Dealing with Your Unfinished Contracts After You Die
By Lane V. Erickson, Idaho Estate Planning Attorney
We live in a time when life can be complex. This is true even if a person doesn’t own any businesses or have unusual investments or ownership of extraordinary kinds or types of property or assets. Even regular people are likely going to have mortgages, car loans, student loans, and other bills like utilities or credit cards. Additionally, most regular people now use online banking or other electronic options that are available to them for their finances and for the contracts and bills that they are obligated on. When we assist individuals with their estate planning, we often talk about these kinds of things and explain to our clients what happens with each of these types of things after they die.
Our premier Idaho estate planning attorneys have assisted clients for over 70 years in creating customized estate plans and in helping families and other individuals through the probate process after their loved one has passed away. One of the biggest things that we assist our clients with is dealing with contracts that are left unfinished by the person who has passed away. In other words, we help families and loved ones deal with all the basic things in life that usually exists. Our goal is to help our clients take care of and resolve all of these unfinished contracts in a way that brings closure and finality to those that are left behind.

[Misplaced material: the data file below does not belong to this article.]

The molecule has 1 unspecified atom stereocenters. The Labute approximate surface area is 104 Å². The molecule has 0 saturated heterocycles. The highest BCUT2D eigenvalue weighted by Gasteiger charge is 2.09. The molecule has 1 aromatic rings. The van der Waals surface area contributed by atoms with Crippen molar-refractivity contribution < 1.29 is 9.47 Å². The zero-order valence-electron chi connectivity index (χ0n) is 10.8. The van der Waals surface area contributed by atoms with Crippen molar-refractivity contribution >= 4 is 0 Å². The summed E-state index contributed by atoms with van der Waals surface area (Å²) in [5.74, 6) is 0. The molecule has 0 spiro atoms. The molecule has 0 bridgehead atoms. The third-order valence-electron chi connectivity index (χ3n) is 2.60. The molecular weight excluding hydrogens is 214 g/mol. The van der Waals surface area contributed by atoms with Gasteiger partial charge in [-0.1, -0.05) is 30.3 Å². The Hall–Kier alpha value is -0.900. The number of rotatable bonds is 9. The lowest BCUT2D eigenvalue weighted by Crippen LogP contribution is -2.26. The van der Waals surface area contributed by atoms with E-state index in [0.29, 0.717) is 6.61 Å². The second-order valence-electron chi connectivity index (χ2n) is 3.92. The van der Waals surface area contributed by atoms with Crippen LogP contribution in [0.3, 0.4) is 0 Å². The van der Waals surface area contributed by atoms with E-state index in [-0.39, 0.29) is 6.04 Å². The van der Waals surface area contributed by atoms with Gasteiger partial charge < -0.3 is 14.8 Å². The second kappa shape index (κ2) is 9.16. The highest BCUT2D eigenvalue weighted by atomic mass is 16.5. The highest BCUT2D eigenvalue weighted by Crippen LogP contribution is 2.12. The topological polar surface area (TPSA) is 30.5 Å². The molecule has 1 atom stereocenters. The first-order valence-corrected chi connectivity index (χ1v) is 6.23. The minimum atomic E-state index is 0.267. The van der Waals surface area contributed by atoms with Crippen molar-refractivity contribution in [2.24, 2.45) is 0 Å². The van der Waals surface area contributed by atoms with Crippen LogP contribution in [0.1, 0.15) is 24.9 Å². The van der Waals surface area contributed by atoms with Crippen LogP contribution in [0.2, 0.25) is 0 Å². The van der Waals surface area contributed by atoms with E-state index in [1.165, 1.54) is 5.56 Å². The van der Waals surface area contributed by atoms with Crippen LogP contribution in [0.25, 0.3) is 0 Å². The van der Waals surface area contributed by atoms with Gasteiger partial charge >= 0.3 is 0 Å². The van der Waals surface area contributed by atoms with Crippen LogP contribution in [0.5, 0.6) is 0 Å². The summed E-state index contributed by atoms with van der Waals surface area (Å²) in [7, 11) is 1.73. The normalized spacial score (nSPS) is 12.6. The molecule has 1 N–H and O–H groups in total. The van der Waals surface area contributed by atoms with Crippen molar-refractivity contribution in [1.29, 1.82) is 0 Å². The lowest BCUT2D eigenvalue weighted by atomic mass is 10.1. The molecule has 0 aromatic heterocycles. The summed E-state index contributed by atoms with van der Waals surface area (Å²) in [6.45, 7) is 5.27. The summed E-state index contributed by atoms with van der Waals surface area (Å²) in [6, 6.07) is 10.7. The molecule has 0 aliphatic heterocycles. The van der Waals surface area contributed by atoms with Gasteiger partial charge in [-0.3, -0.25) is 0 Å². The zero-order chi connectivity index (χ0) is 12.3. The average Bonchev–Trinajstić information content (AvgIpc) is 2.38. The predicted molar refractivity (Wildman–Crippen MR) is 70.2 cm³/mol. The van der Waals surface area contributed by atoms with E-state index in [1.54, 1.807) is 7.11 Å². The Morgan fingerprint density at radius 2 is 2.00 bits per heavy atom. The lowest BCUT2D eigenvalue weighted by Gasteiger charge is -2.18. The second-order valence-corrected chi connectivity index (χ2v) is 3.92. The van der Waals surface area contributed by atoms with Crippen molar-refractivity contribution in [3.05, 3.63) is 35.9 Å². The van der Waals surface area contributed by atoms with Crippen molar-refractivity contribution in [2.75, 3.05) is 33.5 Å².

If you have had a family member or a loved one in Idaho who has passed away recently and you have questions or concerns about the contracts that exist and what needs to be done, we can help. Below is a short summary of three things but you should know in dealing with the unfinished contracts that might exist after your loved one has passed away.What Types of Contracts Could There Be?
The place to start is to determine what types of contracts there could be. These usually include things such as a mortgage or car loans. It could also include student loans and credit card bills. Additionally, there could be business agreements that exists as well as investments. Finally, you may also need to deal with selling property of the estate after a loved one passes away.
Each of the type of contracts that are stated above are unique in how they are handled after an individual passes away. One of the basic steps required to be completed in the probate process is to identify any creditors that may exist and two resolve any claims that could be made against the estate based on debts that were owed by the decedent before they passed away. There may also be some unique laws that apply to some of these types of debts as well.
For instance, if the decedent owed student loans that were federally financed, the decedent’s death may cause those student loan debts to be forgiven. This is usually not true of student loans that were privately funded or of loans that were consolidated, even if they were originally federally financed. The key is to review a copy of the student loan contract and any amendments or changes that occurred while the student loans were being paid back. The language in these documents will help you know what happens to these student loans when the borrower passes away. This leads us to the next topic.Presumption About Contract Survival